Aid agencies are attempting to provide assistance to thousands of people displaced by unrest in the east of the Democratic Republic of Congo.
Thousands have already fled recent unrest in eastern DR Congo
United Nations officials estimate at least 20,000 people have fled to North Kivu province from nearby South Kivu.
Local authorities put the number at up to 150,000.
The civilians were fleeing a recent advance by government troops on dissident soldiers, who broke away from the national army earlier this year.
Meanwhile, DR Congo and Rwanda have agreed to set up a UN-backed body to help resolve long-standing security issues on their border, UN officials say.
The agreement was reached in talks at the UN between Secretary General Kofi Annan, Congolese President Joseph Kabila, and Rwandan Prime Minister Bernard Makuza.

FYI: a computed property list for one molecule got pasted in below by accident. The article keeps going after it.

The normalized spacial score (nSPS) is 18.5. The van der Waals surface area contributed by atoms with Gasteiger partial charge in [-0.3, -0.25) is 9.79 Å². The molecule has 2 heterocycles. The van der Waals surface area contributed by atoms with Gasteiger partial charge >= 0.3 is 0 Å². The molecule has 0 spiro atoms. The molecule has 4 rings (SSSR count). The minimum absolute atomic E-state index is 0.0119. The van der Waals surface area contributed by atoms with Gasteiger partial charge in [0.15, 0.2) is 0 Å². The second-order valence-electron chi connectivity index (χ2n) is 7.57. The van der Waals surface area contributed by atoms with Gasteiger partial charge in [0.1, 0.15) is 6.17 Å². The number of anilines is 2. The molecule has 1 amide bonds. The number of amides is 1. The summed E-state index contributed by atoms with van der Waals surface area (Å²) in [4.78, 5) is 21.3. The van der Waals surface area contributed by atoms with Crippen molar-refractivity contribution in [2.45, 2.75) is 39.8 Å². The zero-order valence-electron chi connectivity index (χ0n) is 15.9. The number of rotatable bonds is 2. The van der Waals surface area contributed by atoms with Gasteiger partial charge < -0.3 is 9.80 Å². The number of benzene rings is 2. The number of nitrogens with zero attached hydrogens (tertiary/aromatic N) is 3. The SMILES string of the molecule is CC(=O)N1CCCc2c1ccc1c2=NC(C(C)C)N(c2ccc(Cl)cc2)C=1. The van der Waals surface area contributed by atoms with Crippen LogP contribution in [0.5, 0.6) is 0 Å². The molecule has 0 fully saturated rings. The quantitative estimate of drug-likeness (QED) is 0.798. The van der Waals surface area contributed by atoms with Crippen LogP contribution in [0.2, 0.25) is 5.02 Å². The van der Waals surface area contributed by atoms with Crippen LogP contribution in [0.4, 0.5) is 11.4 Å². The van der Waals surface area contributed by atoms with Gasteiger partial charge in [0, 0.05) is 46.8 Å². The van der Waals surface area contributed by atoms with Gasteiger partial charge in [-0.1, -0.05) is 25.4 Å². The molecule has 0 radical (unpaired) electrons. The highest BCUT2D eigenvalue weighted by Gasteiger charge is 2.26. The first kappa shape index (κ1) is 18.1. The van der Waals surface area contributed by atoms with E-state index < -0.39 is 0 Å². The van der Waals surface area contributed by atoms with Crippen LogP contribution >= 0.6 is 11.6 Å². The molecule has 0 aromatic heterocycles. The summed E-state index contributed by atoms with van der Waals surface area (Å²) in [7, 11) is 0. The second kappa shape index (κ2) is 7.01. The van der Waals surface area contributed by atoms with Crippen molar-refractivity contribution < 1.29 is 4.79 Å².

The joint verification mechanism will be composed of UN and African Union officials, along with technical experts from both governments.
Instability affects large parts of eastern DR Congo despite a peace deal last year, under which rebels joined a new power-sharing government.
The BBC's Rob Walker in Rwanda say this latest flight of civilians follows a familiar pattern laid down during a decade of violence in the region.
After villagers heard government soldiers were advancing from the south last week, they took what they could carry and started walking north.
The thousands of displaced people are now living out in the open on the cold hills of North Kivu province.
Aid agencies will start trying to deliver relief supplies within the next few days.
Providing shelter will be the first priority.
The government troops were moving against the positions of dissident soldiers led by General Laurent Nkunda.
His forces withdrew without a fight but they remain defiant, and DR Congo's transitional government still has only tenuous control over the east of the country.
UN peacekeepers have been unable to contain the continuing violence there.
Kofi Annan has asked for the current force of 11,000 to be more than doubled.